Tuesday, September 13, 2016


Donald Trump finally has some competition as the football season is upon us.  It is pretty hard to compete with all the antics in the NFL like Colin Kaepernick protesting the flag, Tom Brady forced to sit 4 games because of under-inflated balls from two seasons ago and a hapless Rams team that returned to Los Angeles only to get shut out by an equally lowly San Francisco.  Football is a multi-billion business and at one point the Donald wanted in, but the NFL didn't want any part of him.

Back in the 1980s, Trump bought the USFL franchise team New Jersey Generals.  The Donald wanted to make the USFL into a really big thing, so he bought the best players he could find like Heisman-trophy winners Herschel Walker and Doug Flutie.  Salaries weren't particularly "yuge" back then so the USFL owners could afford to buy a few marquee players to make their league shine.  However, most owners were content to keep this a summer league and not compete head to head with the mighty NFL.

Donald being Donald was having none of that and pushed the league to move their games to the Fall in 1986 so that the USFL could battle the NFL directly for ratings.  The NFL had been struggling ever since the 1982 players' strike and Donald smelled blood.  However, there were several team owners like Burt Reynolds of the Tampa Bay Bandits who felt the new league should stand on its own legs first before making such a bold move.  Reynolds had played college football at Florida State University and had starred in at least two football movies, the most pertinent one in this case being Semi-Tough, capturing the mayhem of the 70s.

The main problem with moving to the Fall was that nearly all the USFL teams were using NFL stadiums.  Trump was using the New York Giants stadium in New Jersey.  In 1983, only two USFL teams were playing in cities not currently occupied by the NFL -- the Birmingham Stallions and the Arizona Wranglers -- and they were using college football stadiums, which would have created scheduling conflicts as well.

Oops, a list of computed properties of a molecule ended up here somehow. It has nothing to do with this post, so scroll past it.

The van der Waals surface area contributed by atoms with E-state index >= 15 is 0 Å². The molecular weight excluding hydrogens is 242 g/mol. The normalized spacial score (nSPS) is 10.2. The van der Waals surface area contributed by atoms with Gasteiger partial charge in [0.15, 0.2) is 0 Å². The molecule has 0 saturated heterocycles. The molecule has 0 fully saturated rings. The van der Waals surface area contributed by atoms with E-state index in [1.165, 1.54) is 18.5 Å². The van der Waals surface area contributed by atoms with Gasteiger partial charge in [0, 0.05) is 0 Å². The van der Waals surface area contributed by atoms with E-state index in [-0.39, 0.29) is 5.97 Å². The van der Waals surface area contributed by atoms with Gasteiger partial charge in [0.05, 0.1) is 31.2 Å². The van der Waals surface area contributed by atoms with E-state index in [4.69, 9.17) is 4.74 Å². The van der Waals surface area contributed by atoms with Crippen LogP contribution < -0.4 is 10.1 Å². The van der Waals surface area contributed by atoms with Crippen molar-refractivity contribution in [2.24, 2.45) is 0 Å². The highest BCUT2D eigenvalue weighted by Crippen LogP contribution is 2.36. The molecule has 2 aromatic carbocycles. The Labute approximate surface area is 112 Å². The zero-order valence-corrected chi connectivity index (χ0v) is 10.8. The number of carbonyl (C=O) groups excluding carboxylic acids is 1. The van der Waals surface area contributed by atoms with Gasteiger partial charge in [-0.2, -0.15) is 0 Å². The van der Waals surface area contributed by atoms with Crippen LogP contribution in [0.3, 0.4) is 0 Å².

The league reached its peak in 1984 with the expansion of six new teams, including non-NFL cities in San Antonio, Oklahoma City, Jacksonville and Memphis.  18 teams were simply too many for the upstart league to keep afloat, especially when it had to vie against the NBA and MLB for television ratings.  By 1985, most of these teams were in financial dire straits, and when Trump announced his big move to the Fall only 8 teams remained.  The 1986 season never came to pass.

The USFL was not conceived to compete with the NFL, but rather to augment it by giving college football players an alternative professional league to play out their dreams.  Muhammad Sacirby tells of how Trump's move killed the dreams of players like Chuck Pitcock, who was banking on a career he couldn't achieve in the NFL.  

Trump was willing to sacrifice the league for his personal ambitions.  For him, it was about legitimacy and as long as the USFL was a summer league it could never achieve the status of the NFL.  That could be said of the other owners as they went along with Trump, although some were probably angling for NFL expansion teams.

The New Jersey Generals had no chance of being taken into the NFL unless the team moved to another city.  Even at its peak, the Generals could only draw about 40,000 fans to its' games, well below the Giants and the Jets.  On top of that Trump would have had to build a new stadium, as there was no room for him at the Meadowlands.  It was a doomed venture all the way around, but Donald didn't seem to care.

All this is instructive in understanding the character of the man who would be president.  He didn't properly research the market for his venture, and when the league collapsed around him, blamed it on others.  This is exactly what he is doing to the Republican Party, offering all kinds of false promises and when the party collapses in November you can be sure he won't be taking any of the blame.  For Donald, it is just another business venture.  You win some and you lose some.

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